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Here's what to expect when Central Florida theme parks reopen

Mary Thurwachter
Special to The Palm Beach Post
Walton Sun

This summer, you can look forward to something that's never happened before: when Epcot reopens on July 15, it will feature pieces of two of its most popular festivals, the Epcot International Flower and Garden Show and the Epcot International Food & Wine Festival.

The new "Taste of Epcot International Food & Wine Festival," starting on July 15, will feature 20 signature global marketplaces spaced around the park.

And because the Flower and Garden Show was cut short, elements of that festival — including the new Remy topiary at the France pavilion — will make an appearance.

Compared to last year, when Central Florida theme parks introduced three whole new lands, the lineup for 2020 looks less thrilling.

And while there’s nothing as wow-inspiring as Star Wars: Galaxy’s Edge this summer, new attractions that include a stunt show, record-setting roller coasters and technologically advanced rides are expected to keep folks coming back to the world’s most crowded theme parks — even after the ongoing coronavirus pandemic shut things down cold.

The parks — shut down for almost three months — are reopening in June and July, albeit on a limited basis. With new protocols in place to allow for social distancing, mask wearing and hand sanitization, people are slowly but surely coming back to satisfy their craving for thrills, chills and fantasy.

Here’s the lowdown on the six biggest theme park additions in 2020.

Ice Breaker

SeaWorld Orlando, 7007 Sea World Drive, Orlando; seaworld.com/orlando

When SeaWorld opens its first launch roller coaster later this year, riders will dive through four launches that go both forward and backward, finishing with a reverse launch into a 93-foot-tall spike and 100 degree angle. The ride will offer the steepest vertical drop of any ride in Florida.

Along with the addition of Ice Breaker, SeaWorld has formed a new partnership with the Alaska SeaLife Center, a research, rescue, rehabilitation and education facility.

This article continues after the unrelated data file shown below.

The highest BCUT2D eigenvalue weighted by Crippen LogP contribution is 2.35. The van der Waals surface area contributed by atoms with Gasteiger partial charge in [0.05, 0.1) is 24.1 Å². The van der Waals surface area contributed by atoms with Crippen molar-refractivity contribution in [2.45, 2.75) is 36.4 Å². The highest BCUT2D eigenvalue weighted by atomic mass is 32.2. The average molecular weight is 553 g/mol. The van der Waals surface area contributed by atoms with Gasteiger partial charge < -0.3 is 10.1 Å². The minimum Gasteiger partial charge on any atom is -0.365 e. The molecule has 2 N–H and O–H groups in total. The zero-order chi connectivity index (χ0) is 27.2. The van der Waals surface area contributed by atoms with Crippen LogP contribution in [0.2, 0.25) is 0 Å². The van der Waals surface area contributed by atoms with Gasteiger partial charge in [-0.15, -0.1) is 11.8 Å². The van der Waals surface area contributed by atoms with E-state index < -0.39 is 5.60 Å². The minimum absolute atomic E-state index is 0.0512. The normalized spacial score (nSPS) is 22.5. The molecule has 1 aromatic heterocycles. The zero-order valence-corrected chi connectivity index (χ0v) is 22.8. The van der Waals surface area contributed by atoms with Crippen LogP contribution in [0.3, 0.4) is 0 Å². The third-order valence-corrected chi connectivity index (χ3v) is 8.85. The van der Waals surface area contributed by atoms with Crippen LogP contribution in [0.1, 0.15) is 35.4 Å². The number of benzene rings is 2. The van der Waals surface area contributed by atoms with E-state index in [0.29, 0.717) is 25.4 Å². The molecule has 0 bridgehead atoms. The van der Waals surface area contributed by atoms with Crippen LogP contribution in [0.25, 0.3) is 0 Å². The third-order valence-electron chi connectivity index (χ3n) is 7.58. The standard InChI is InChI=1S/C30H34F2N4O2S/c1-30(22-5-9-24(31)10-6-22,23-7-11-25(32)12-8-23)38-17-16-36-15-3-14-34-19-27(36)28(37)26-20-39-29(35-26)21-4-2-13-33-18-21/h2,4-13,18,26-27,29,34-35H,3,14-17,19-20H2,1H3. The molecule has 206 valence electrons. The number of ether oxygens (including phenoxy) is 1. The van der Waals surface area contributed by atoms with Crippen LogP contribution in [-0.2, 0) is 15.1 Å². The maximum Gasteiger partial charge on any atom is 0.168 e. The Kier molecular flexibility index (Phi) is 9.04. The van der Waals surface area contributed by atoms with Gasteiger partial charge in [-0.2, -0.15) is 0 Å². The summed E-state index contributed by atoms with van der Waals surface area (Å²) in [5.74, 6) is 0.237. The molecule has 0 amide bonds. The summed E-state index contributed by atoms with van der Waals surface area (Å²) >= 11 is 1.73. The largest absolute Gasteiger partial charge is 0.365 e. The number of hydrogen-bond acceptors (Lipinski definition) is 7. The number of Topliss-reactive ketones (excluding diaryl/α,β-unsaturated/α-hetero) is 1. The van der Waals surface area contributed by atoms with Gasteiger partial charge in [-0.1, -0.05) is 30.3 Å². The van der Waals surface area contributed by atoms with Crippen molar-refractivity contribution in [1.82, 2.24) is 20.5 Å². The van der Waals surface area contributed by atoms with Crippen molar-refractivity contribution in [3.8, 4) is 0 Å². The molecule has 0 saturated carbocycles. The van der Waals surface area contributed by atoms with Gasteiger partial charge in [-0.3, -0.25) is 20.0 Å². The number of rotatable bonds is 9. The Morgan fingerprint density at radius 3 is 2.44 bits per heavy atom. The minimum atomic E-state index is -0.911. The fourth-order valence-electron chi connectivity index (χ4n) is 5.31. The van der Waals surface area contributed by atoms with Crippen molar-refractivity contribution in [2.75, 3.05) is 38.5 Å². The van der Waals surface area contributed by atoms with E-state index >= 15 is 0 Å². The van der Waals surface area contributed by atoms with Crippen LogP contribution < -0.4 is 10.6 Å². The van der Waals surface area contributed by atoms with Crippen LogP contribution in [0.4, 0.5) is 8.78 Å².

SeaWorld Orlando reopened on June 11.

Mickey and Minnie’s Runaway Railway

Disney’s Hollywood Studios, disneyworld.disney.go.com/destinations/hollywood-studios

This replacement for the much-loved Great Movie Ride made its debut on March 4 and is the first ride-through attraction here starring Disney’s signature character.

The fun begins when guests see the premiere of a new cartoon short with Mickey and Minnie getting ready for a picnic. They drive alongside a train and find out that the engineer is Goofy. Then, one magical moment lets you step into the movie and on Goofy’s train for a wacky, wild ride.

Daisy Duck makes an appearance, as does a new bird character named Chuuby. This ride is good for kids of all ages (it has no scary scene like the Great Movie Ride did).

Hollywood Studios reopens on July 15.

HarmonioUS

Epcot, 200 Epcot Center Dr, Orlando; disneyworld.disney.go.com/destinations/epcot

Set to open later this year, a new permanent nighttime spectacular called HarmonioUS will add more Disney characters into Epcot, unlike its character-free predecessor. Disney spokesmen say the show “will celebrate how the music of Disney inspires people the world over, carrying you away harmoniously on a stream of familiar Disney tunes reinterpreted by a diverse group of artists from around the globe. HarmonioUS will have massive floating set pieces, custom-built LED panels, choreographed moving fountains, lights, pyrotechnics and lasers.”

Epcot reopens July 15.

The Bourne Stuntacular

Universal Studios Florida, 6000 Universal Boulevard, Orlando; universalorlando.com

Hyped as a new hybrid of live entertainment and screen-based technology, the Bourne Stuntacular is Universal Orlando’s first new stunt show in 21 years. Universal opened its gates on June 5 — the first theme park in the state to reopen. Stuntacular is set to launch later this year.